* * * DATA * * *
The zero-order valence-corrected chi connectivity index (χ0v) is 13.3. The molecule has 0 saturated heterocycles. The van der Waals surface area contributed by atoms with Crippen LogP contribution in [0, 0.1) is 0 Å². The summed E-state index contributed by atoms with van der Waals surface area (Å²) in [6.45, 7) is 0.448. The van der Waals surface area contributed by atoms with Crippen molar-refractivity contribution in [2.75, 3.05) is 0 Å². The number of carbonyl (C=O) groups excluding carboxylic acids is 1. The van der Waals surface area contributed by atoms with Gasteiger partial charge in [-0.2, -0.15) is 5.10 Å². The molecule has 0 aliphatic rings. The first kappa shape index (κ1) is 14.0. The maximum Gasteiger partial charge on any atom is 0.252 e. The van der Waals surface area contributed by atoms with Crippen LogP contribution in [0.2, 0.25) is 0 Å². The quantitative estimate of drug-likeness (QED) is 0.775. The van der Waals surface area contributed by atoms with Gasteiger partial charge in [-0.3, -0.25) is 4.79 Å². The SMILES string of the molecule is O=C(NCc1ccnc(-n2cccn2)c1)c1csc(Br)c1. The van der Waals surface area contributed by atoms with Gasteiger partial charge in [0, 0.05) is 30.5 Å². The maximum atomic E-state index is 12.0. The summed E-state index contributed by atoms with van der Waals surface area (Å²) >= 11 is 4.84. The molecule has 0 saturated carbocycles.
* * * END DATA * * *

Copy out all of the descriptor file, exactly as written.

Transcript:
The zero-order valence-corrected chi connectivity index (χ0v) is 13.3. The molecule has 0 saturated heterocycles. The van der Waals surface area contributed by atoms with Crippen LogP contribution in [0, 0.1) is 0 Å². The summed E-state index contributed by atoms with van der Waals surface area (Å²) in [6.45, 7) is 0.448. The van der Waals surface area contributed by atoms with Crippen molar-refractivity contribution in [2.75, 3.05) is 0 Å². The number of carbonyl (C=O) groups excluding carboxylic acids is 1. The van der Waals surface area contributed by atoms with Gasteiger partial charge in [-0.2, -0.15) is 5.10 Å². The molecule has 0 aliphatic rings. The first kappa shape index (κ1) is 14.0. The maximum Gasteiger partial charge on any atom is 0.252 e. The van der Waals surface area contributed by atoms with Crippen LogP contribution in [0.2, 0.25) is 0 Å². The quantitative estimate of drug-likeness (QED) is 0.775. The van der Waals surface area contributed by atoms with Gasteiger partial charge in [-0.3, -0.25) is 4.79 Å². The SMILES string of the molecule is O=C(NCc1ccnc(-n2cccn2)c1)c1csc(Br)c1. The van der Waals surface area contributed by atoms with Gasteiger partial charge in [0, 0.05) is 30.5 Å². The maximum atomic E-state index is 12.0. The summed E-state index contributed by atoms with van der Waals surface area (Å²) >= 11 is 4.84. The molecule has 0 saturated carbocycles.